The Trade, Industry and Energy Ministry and the Korea Customs Service said on Saturday that Korea’s trade deficit reached a record high of 10.3 billion dollars during the first half as import continuously outpaced export in April to June this year. It is the first time in 14 years since the Great Recession in 2008 that the nation’s trade deficit has continued for three consecutive months.
The biggest ever trade deficit has occurred because energy and raw materials prices have soared due to supply shortages caused by Russia’s invasion of Ukraine. The crude price increased 1.6 times, natural gas price jumped 3.3 times, and coal price gained 3.5 times during a one-year period, forcing Korea to increase energy export by nearly 90 percent year-on-year in the first half. In contrast, Korea’s export, which would post double-digit growth for 15 consecutive months, only gained 5.4 percent in June. “Disruptions in production and shipment caused by truckers’ strike resulted in a decline in automobile and general machinery export,” the ministry said. Trade data has thus slumped due to shock from external factors, which was further aggravated by internal problems.
The problem is that trade deficit will more likely become chronic rather than temporary. Korea’s terms of trade have significantly worsened due to slumping U.S. and Chinese economies and the global supply crunch. As energy demand soars during the hot summer season amid constantly high oil prices, Korea could see its trade deficit grow further. If global inflation and instability in supply networks get protracted, Korea may find it difficult to overcome the crisis. Companies have already predicted that electronics and electrical, steelmaking, and petrochemicals sectors will face a decline in export in this year’s second half.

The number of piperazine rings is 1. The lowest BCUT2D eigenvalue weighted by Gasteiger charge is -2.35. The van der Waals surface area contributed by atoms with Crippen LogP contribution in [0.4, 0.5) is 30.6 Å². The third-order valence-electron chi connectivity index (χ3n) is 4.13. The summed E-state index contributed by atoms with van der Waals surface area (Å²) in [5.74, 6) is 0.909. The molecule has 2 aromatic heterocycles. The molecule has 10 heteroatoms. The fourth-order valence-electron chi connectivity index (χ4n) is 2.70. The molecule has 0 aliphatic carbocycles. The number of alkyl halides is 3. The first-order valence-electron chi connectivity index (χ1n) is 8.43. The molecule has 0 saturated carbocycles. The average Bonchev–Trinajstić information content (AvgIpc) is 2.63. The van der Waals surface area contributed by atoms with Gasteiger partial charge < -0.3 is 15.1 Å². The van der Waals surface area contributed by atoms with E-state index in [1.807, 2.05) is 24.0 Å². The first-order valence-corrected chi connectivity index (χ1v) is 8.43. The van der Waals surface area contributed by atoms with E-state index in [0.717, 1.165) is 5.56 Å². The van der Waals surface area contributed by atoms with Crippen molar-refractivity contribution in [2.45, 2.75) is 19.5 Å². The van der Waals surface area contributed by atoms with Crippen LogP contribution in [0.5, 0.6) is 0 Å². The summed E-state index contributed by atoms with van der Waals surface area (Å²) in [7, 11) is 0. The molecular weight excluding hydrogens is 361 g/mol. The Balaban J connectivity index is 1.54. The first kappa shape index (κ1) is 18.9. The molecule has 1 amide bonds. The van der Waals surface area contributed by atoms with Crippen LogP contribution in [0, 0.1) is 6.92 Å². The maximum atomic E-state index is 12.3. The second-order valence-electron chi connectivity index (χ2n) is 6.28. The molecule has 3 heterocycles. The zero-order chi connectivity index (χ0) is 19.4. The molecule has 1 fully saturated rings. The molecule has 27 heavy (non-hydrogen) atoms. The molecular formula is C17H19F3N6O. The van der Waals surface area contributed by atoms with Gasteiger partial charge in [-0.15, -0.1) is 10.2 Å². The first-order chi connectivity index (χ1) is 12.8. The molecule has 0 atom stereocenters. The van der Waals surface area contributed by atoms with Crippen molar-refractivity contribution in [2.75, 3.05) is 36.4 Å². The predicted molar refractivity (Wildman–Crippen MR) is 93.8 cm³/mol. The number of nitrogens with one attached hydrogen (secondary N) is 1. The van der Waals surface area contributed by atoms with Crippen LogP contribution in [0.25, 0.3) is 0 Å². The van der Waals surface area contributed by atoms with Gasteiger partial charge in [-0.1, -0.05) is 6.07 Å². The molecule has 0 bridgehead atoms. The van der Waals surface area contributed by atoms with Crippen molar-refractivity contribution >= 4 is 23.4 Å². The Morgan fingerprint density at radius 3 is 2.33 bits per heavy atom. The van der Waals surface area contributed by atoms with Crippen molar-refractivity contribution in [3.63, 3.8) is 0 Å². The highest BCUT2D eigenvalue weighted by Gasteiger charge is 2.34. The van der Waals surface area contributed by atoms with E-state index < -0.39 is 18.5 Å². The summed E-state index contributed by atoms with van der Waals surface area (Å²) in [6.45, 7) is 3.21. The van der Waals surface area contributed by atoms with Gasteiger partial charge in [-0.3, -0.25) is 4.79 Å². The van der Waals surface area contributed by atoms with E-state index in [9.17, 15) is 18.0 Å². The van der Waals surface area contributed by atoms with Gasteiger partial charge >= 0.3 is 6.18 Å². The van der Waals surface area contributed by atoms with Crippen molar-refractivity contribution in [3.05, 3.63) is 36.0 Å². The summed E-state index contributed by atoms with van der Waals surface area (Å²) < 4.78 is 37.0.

The benchmark KOSPI index fell below the 2,300 level on Friday for the first time in 18 months in the face of concerns over a global economic recession coupled with Korea’s significant trade deficit. If Korea, which is highly dependent on export for its economic growth, fails to reverse trade deficit, the broader economy could fall into a slump. The government has suggested measures to support export by smaller companies, including the expansion of public logistics centers for small and medium enterprises, and operation of permanent virtual exhibition portals, but the current crisis is hardly a small problem that can be resolved with such short-term stopgap measures. The government authorities should reach out to industrial sites directly and take a listen to what companies have to say about challenges they face. Korea should urgently start operating a system for supporting industries on all different fronts to overcome the double whammies of chronic trade deficit and slow growth.